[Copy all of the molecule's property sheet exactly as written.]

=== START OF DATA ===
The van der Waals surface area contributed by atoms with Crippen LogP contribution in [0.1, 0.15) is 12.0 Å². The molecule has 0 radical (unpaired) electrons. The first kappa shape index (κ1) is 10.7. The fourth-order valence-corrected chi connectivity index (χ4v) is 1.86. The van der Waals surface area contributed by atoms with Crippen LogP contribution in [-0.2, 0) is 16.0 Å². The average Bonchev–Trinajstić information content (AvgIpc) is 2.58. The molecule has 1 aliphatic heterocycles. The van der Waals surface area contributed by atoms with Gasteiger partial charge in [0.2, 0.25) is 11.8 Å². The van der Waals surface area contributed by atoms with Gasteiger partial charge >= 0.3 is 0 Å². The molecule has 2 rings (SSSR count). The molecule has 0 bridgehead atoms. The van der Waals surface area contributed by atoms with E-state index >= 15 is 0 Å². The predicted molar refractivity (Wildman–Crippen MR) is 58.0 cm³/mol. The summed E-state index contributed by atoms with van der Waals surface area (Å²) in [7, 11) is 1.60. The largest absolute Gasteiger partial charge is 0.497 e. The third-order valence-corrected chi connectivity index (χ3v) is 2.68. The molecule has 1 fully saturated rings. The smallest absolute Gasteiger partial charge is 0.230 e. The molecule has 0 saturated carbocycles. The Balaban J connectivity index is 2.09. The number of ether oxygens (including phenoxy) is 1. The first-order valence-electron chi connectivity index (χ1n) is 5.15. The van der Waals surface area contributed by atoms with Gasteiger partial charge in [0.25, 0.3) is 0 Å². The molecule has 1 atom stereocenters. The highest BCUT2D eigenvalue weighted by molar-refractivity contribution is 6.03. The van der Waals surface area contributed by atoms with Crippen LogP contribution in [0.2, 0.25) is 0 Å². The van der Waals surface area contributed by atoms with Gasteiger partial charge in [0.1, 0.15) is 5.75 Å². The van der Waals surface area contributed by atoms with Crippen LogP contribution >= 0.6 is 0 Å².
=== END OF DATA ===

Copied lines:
The van der Waals surface area contributed by atoms with Crippen LogP contribution in [0.1, 0.15) is 12.0 Å². The molecule has 0 radical (unpaired) electrons. The first kappa shape index (κ1) is 10.7. The fourth-order valence-corrected chi connectivity index (χ4v) is 1.86. The van der Waals surface area contributed by atoms with Crippen LogP contribution in [-0.2, 0) is 16.0 Å². The average Bonchev–Trinajstić information content (AvgIpc) is 2.58. The molecule has 1 aliphatic heterocycles. The van der Waals surface area contributed by atoms with Gasteiger partial charge in [0.2, 0.25) is 11.8 Å². The van der Waals surface area contributed by atoms with Gasteiger partial charge >= 0.3 is 0 Å². The molecule has 2 rings (SSSR count). The molecule has 0 bridgehead atoms. The van der Waals surface area contributed by atoms with E-state index >= 15 is 0 Å². The predicted molar refractivity (Wildman–Crippen MR) is 58.0 cm³/mol. The summed E-state index contributed by atoms with van der Waals surface area (Å²) in [7, 11) is 1.60. The largest absolute Gasteiger partial charge is 0.497 e. The third-order valence-corrected chi connectivity index (χ3v) is 2.68. The molecule has 1 fully saturated rings. The smallest absolute Gasteiger partial charge is 0.230 e. The molecule has 0 saturated carbocycles. The Balaban J connectivity index is 2.09. The number of ether oxygens (including phenoxy) is 1. The first-order valence-electron chi connectivity index (χ1n) is 5.15. The van der Waals surface area contributed by atoms with Gasteiger partial charge in [0.25, 0.3) is 0 Å². The molecule has 1 atom stereocenters. The highest BCUT2D eigenvalue weighted by molar-refractivity contribution is 6.03. The van der Waals surface area contributed by atoms with Crippen LogP contribution in [0.2, 0.25) is 0 Å². The van der Waals surface area contributed by atoms with Gasteiger partial charge in [0.1, 0.15) is 5.75 Å². The van der Waals surface area contributed by atoms with Crippen LogP contribution >= 0.6 is 0 Å².